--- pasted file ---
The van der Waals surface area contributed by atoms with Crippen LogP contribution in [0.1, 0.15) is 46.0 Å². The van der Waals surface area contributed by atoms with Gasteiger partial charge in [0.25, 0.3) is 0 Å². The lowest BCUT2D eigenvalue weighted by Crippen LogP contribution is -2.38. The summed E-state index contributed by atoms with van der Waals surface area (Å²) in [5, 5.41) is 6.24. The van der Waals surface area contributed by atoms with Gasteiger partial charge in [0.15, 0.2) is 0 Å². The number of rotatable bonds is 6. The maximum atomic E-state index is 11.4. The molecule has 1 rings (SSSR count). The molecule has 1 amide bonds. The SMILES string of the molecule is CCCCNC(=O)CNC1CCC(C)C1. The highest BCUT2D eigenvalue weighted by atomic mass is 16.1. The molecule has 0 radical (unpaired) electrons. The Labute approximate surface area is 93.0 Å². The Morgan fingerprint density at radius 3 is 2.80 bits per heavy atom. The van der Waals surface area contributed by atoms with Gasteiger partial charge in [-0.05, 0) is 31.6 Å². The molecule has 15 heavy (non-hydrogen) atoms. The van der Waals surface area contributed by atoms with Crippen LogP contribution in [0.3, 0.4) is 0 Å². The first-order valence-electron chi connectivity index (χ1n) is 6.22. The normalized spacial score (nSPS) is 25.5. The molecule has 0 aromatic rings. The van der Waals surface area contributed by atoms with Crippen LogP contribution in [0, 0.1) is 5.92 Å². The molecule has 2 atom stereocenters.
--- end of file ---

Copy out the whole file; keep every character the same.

The van der Waals surface area contributed by atoms with Crippen LogP contribution in [0.1, 0.15) is 46.0 Å². The van der Waals surface area contributed by atoms with Gasteiger partial charge in [0.25, 0.3) is 0 Å². The lowest BCUT2D eigenvalue weighted by Crippen LogP contribution is -2.38. The summed E-state index contributed by atoms with van der Waals surface area (Å²) in [5, 5.41) is 6.24. The van der Waals surface area contributed by atoms with Gasteiger partial charge in [0.15, 0.2) is 0 Å². The number of rotatable bonds is 6. The maximum atomic E-state index is 11.4. The molecule has 1 rings (SSSR count). The molecule has 1 amide bonds. The SMILES string of the molecule is CCCCNC(=O)CNC1CCC(C)C1. The highest BCUT2D eigenvalue weighted by atomic mass is 16.1. The molecule has 0 radical (unpaired) electrons. The Labute approximate surface area is 93.0 Å². The Morgan fingerprint density at radius 3 is 2.80 bits per heavy atom. The van der Waals surface area contributed by atoms with Gasteiger partial charge in [-0.05, 0) is 31.6 Å². The molecule has 15 heavy (non-hydrogen) atoms. The van der Waals surface area contributed by atoms with Crippen LogP contribution in [0.3, 0.4) is 0 Å². The first-order valence-electron chi connectivity index (χ1n) is 6.22. The normalized spacial score (nSPS) is 25.5. The molecule has 0 aromatic rings. The van der Waals surface area contributed by atoms with Crippen LogP contribution in [0, 0.1) is 5.92 Å². The molecule has 2 atom stereocenters.